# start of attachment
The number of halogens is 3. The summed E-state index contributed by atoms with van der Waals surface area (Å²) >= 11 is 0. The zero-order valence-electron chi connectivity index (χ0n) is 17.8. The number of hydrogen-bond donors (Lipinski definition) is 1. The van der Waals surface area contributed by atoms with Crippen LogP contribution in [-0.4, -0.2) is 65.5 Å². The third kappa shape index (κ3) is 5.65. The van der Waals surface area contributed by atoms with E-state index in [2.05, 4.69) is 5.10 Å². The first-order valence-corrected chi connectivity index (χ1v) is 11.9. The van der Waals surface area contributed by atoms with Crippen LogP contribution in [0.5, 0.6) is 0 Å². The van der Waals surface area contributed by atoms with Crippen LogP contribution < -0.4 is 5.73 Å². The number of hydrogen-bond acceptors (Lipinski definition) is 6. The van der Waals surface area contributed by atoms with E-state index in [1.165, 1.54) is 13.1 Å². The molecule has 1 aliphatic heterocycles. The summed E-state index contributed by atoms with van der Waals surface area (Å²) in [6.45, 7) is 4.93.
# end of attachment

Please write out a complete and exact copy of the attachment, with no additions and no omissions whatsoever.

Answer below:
The number of halogens is 3. The summed E-state index contributed by atoms with van der Waals surface area (Å²) >= 11 is 0. The zero-order valence-electron chi connectivity index (χ0n) is 17.8. The number of hydrogen-bond donors (Lipinski definition) is 1. The van der Waals surface area contributed by atoms with Crippen LogP contribution in [-0.4, -0.2) is 65.5 Å². The third kappa shape index (κ3) is 5.65. The van der Waals surface area contributed by atoms with E-state index in [2.05, 4.69) is 5.10 Å². The first-order valence-corrected chi connectivity index (χ1v) is 11.9. The van der Waals surface area contributed by atoms with Crippen LogP contribution in [0.5, 0.6) is 0 Å². The van der Waals surface area contributed by atoms with Crippen LogP contribution < -0.4 is 5.73 Å². The number of hydrogen-bond acceptors (Lipinski definition) is 6. The van der Waals surface area contributed by atoms with E-state index in [1.165, 1.54) is 13.1 Å². The molecule has 1 aliphatic heterocycles. The summed E-state index contributed by atoms with van der Waals surface area (Å²) in [6.45, 7) is 4.93.